AMSTERDAM (Reuters) – Thousands of Dutch farmers drove tractors along highways causing major traffic jams on Wednesday, as part of their protest campaign against what they say are attempts to blame them for nitrogen pollution.
The convoys of tractors set out in the early morning for the city of Utrecht, and the farmers aimed to later take their protest to The Hague, where separate demonstrations were planned.
It is the third time that the farmers have mounted a day of protest, in a campaign launched after a court ruling in May found the Netherlands in violation of European emission rules.
More than 375 km (233 miles) of roadways were jammed, especially around Utrecht, according to road and drivers’ organization ANWB. A government environmental institute, that farmers say is responsible for publishing misinformation about nitrogen emissions, is located in Utrecht.
“Last year you didn’t hear anything about nitrogen, and now suddenly it’s a mortal question,” farmer Micha Bouwer of the Farmers Defence Force told state broadcaster NOS.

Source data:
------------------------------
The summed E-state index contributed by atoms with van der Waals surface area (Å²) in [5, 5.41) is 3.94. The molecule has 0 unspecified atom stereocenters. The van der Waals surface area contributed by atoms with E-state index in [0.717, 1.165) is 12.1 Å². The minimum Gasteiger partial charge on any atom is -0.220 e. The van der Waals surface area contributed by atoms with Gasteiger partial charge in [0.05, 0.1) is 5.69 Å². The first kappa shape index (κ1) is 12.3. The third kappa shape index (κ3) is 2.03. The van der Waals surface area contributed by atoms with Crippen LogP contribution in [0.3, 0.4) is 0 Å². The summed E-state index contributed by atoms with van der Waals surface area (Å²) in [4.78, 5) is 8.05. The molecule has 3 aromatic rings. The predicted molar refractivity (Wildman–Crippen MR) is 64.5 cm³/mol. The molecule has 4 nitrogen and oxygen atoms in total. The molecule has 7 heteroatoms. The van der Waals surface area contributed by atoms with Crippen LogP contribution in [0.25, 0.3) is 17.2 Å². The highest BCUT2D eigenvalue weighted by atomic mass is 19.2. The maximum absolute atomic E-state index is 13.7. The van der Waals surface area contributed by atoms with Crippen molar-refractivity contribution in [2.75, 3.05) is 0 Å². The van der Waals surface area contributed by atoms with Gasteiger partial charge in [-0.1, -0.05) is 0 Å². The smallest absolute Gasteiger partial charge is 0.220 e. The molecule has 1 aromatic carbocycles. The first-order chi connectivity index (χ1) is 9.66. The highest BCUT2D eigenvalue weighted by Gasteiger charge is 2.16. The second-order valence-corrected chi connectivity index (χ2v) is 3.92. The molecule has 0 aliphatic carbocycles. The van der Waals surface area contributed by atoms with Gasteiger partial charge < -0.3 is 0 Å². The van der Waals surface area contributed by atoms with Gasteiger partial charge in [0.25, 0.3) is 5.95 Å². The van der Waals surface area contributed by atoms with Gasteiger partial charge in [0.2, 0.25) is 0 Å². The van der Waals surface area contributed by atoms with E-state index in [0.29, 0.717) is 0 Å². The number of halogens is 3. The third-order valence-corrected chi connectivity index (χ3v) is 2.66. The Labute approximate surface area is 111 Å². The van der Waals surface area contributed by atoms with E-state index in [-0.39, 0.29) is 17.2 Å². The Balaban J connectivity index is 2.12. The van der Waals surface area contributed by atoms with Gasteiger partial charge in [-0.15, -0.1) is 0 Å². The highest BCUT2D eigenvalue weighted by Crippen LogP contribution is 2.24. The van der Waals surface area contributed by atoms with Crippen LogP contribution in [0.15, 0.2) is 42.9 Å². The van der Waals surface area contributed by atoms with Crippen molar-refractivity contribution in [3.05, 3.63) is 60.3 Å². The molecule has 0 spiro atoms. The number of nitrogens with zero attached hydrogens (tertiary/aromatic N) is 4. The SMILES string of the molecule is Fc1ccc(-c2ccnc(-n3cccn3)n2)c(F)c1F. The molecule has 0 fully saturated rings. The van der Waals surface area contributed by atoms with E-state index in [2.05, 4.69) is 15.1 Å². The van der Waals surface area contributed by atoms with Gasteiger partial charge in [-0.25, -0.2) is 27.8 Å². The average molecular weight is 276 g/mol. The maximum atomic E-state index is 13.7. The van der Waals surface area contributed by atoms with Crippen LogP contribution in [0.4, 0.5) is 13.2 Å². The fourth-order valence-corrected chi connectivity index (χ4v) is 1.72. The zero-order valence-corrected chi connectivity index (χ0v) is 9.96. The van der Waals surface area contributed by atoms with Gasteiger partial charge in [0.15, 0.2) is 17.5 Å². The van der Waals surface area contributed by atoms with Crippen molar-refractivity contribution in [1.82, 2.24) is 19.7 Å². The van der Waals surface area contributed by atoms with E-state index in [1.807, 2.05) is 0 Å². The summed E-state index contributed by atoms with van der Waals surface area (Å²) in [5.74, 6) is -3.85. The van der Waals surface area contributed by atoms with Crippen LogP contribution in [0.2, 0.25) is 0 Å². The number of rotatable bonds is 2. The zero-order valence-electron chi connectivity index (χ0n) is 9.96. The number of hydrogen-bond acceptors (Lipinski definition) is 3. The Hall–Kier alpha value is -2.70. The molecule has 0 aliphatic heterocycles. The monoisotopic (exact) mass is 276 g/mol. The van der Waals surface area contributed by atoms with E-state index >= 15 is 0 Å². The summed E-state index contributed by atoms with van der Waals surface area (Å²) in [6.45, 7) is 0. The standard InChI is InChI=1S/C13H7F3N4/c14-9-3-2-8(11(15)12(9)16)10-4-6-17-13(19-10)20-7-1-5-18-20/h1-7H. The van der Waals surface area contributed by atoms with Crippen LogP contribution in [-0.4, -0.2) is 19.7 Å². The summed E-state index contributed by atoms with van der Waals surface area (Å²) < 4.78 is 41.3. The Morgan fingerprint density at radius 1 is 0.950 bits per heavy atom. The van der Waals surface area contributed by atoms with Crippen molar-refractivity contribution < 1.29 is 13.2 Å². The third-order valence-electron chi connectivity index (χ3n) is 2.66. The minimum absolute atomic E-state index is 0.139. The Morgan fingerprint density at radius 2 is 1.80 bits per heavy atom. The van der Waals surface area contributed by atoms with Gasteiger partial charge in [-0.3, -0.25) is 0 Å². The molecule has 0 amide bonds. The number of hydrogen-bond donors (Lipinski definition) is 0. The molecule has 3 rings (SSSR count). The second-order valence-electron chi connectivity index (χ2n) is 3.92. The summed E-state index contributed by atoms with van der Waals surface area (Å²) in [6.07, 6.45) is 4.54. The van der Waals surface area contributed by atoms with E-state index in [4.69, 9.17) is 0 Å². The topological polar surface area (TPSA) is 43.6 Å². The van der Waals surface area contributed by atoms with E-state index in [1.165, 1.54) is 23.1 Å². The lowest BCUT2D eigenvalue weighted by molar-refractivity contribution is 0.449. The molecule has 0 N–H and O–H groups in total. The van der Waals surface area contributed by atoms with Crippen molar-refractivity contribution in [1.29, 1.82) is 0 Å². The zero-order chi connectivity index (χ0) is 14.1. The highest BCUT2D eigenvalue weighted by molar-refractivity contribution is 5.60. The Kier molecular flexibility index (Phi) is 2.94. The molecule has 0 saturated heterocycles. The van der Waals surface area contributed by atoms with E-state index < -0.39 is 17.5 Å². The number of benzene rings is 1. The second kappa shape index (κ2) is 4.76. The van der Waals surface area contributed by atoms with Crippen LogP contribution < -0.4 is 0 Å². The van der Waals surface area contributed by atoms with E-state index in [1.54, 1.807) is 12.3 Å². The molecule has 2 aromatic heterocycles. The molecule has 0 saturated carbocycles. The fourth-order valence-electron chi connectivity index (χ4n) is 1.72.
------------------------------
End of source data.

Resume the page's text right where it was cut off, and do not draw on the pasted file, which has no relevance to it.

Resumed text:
“These are all people in the city who have two plants on their balcony and say ‘nature is suffering’.”
Livestock farming is a major cause of nitrogen pollution, along with construction and transportation. Farmers argue they have made major efforts to reduce their emissions and say their role in providing food for the nation is under-appreciated.
Although no concrete steps against the farmers have been announced, one political party has suggested the Netherlands reduce the number of live animals it produces, leading to an outcry from farming groups.
Reporting by Toby Sterling; Editing by Karishma Singh